it started with a limo, a wheel-chair bound veteran in dress uniform, his family, a couple of handlers, and a 2 person camera crew. I fail at wars and timing and determining people’s ages, but i’d say he were probably from the korean war or WWII. i’m not sure what their purpose was, but if i had to guess, it was some sort of documentary or perhaps anniversary celebration. nobody was making a big deal about it, so he must not have been someone “famous.” the group slowly made their way from the limo to the washington memorial. on the way, they were interrupted by 3 marines who were jogging along the mall. one by one the men stopped, bent over the veteran, shook his hand, and thanked him for his service. as they resumed their jog, one of the handlers stopped them and thanked them, saying how much their gesture touched the vet. the marines were as humble with the handler as they were respectful with the vet.
the cynic in me wondered if it was staged, but the amount of randomly jogging marines and other military personnel makes the random occurrence highly plausible. except for the marines, who logically moved with purpose, everyone else who took part in the scene seemed slightly disoriented by the interruption. i then attempted to make sense of it by convincing myself that the amount of conditioning that comes with belonging to the armed forces was the major reason the marines stopped. there were simply trained to. i couldn’t shake the look on one of the marine’s face or the sound of his voice from my mind however, and i finally gave into the feelings i was trying to avoid. i’m still not sure exactly what they were. i think that patriotism, or just a general feeling of pride in the military specifically, is so alien to me that i really didn’t know how to express them or feel them properly. i experienced something similar to when i see or hear something that is overwhelmingly beautiful. it’s a sort of this primal, almost painful, burst of “something” in my chest/throat that causes me to tear up.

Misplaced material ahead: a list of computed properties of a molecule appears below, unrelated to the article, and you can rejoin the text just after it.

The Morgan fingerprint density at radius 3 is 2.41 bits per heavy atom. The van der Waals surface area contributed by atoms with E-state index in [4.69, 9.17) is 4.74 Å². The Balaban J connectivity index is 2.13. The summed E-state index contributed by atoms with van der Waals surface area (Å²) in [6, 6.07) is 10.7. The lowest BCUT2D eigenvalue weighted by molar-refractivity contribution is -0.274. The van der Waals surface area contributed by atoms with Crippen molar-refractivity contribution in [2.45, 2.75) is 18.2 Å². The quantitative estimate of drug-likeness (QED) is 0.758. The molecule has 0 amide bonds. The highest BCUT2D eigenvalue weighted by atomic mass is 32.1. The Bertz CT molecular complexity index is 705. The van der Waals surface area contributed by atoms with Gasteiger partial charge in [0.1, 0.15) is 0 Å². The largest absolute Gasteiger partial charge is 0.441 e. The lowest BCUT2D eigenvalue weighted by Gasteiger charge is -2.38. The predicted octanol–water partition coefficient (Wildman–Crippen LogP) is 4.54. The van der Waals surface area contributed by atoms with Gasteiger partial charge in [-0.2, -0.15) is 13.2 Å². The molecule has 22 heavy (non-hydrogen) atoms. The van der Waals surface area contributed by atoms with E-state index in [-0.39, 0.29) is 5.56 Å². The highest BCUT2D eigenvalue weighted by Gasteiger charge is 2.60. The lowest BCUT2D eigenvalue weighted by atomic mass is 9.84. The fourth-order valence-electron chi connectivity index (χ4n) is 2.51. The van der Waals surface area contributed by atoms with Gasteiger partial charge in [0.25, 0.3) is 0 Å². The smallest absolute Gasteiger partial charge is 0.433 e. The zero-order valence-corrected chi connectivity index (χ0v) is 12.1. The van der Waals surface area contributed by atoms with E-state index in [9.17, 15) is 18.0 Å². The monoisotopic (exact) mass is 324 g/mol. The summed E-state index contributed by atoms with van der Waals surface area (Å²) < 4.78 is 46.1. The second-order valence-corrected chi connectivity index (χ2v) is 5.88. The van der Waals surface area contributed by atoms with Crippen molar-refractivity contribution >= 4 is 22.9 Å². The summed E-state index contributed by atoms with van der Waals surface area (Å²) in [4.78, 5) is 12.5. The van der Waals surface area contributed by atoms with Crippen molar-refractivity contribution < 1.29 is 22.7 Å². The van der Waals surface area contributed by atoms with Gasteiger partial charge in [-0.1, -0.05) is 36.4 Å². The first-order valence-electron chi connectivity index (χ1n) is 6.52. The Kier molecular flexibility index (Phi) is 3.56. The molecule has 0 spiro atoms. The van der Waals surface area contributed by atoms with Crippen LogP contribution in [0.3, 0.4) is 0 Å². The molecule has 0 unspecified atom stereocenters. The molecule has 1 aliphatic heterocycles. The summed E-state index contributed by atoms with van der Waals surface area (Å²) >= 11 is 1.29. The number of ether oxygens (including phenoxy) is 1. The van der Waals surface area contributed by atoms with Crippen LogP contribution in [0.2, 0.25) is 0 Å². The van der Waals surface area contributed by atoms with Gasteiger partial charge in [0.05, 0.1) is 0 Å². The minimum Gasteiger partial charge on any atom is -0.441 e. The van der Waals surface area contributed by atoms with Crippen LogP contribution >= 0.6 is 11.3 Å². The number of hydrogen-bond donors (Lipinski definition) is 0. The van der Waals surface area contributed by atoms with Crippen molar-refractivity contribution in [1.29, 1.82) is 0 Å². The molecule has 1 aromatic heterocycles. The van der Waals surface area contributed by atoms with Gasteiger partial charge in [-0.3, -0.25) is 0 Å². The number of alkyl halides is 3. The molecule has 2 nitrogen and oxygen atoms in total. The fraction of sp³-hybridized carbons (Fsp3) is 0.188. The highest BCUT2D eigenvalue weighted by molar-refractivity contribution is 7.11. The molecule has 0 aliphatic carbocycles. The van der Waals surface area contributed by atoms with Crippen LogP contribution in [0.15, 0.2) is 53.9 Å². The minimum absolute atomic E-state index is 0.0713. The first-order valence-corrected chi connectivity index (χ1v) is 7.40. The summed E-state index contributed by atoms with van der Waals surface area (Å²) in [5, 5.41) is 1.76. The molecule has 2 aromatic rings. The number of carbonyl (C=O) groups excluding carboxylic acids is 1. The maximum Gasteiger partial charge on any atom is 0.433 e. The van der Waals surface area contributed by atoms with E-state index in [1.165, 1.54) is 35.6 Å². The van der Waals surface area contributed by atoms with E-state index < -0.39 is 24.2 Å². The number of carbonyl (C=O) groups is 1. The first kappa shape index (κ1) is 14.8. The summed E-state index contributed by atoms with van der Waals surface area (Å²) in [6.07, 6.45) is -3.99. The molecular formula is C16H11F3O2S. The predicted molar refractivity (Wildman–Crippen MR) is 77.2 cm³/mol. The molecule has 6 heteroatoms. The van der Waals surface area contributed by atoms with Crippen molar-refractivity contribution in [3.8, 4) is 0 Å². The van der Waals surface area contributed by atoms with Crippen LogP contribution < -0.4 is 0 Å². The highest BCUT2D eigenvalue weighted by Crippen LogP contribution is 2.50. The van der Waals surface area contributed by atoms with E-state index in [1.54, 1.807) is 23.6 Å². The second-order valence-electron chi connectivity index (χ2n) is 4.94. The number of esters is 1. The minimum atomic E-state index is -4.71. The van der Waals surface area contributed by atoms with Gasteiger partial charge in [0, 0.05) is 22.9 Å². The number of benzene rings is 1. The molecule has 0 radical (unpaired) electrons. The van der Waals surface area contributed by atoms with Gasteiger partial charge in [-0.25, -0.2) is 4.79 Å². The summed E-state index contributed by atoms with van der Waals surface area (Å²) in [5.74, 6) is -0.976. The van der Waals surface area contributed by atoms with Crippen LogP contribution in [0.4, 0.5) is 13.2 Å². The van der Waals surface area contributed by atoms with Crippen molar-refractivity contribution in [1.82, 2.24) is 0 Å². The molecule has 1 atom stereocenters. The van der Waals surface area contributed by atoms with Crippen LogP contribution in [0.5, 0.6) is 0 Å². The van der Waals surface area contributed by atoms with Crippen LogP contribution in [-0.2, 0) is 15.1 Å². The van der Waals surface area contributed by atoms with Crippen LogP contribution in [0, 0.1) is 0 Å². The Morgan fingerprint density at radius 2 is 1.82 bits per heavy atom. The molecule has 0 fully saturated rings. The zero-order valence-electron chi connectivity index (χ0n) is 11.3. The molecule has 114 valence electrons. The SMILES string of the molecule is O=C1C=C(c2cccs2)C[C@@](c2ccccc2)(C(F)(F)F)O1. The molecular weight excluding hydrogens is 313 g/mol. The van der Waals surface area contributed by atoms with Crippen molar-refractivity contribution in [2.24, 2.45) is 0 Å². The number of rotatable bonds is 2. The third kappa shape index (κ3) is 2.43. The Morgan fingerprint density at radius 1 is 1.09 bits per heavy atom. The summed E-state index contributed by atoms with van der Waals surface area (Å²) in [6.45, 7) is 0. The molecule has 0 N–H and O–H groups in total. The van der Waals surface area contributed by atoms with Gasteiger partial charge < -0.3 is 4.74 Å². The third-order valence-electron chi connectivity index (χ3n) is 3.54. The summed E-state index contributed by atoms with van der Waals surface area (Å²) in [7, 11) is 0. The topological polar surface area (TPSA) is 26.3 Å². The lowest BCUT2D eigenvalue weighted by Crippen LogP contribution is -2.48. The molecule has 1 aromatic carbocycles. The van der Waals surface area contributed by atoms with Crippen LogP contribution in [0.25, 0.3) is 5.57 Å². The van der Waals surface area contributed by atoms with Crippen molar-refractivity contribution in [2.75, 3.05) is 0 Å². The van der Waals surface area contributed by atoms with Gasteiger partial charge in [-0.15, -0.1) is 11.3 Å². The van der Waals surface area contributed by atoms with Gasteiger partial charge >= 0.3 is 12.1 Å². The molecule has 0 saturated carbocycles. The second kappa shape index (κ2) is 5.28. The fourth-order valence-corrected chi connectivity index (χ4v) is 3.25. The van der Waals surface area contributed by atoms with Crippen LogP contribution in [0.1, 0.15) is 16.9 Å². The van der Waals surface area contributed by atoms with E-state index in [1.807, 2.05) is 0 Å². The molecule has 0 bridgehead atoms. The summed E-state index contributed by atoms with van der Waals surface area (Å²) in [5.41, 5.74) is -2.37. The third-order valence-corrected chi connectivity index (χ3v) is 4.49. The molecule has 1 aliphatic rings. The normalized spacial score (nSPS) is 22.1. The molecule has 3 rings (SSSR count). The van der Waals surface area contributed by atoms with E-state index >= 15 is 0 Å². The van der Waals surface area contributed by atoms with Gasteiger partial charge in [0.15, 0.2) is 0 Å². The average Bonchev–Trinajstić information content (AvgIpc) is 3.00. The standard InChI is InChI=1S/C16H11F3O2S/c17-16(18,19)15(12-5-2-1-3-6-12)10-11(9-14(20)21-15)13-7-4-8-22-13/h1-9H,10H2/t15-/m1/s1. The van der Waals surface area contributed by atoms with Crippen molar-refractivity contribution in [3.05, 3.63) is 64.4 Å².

as i suspected, being in DC made me wish i was a better student of american history, civics, and current political issues. there was no moment that i felt that more keenly than watching the marines and the veteran in the shadow of the washington monument.
wherein kelly throws herself a whiny pity party and decides upon review that she really doesn’t care about the tense shifting and inconsistent capitalization enough to do anything about it.
let’s recap, shall we?
bad: found out my dad’s “spots” were very terminal pancreatic cancer
good: *finally* sold our damn house.
bittersweet: found out friends were pregnant (what? i’m not allowed to be happy and a wee bit jealous?)
bad: work-related stress comes to a serious head, resulting in more than one panic attack.
bad -“the flood” -work falls to bitty, bitty chaotic pieces
bittersweet: found out my cousin was pregnant (see above)
good: found out I was pregnant
(it should be noted that the flood, rachel’s pregnancy and my discovery were all the same damn day)
bad: dad spends the month in and out of the hospital thanks to pneumonia, random fevers, and life-threatening blood clots.
bad: low progesterone issues threaten my pregnancy
bad: trip to new york is cancelled.
worst week so far: the one where it looked like i was going to miscarry, my dad was going to die, and we should have been spending a great week in newyork with my inlaws.
good: low progesterone issues taper off as i enter the second trimester
bad: my dad dies.
bad: my dad’s first not-birthday
good: the first annual “Bob Valentine Memorial Day at the Casino”
bad: Nancy (my mother in law)’s cancer has spread to her brain.
fuck the hell out of may.
good: baby and i pass the 18week checkup with flying colors, even if we didn’t discover the gender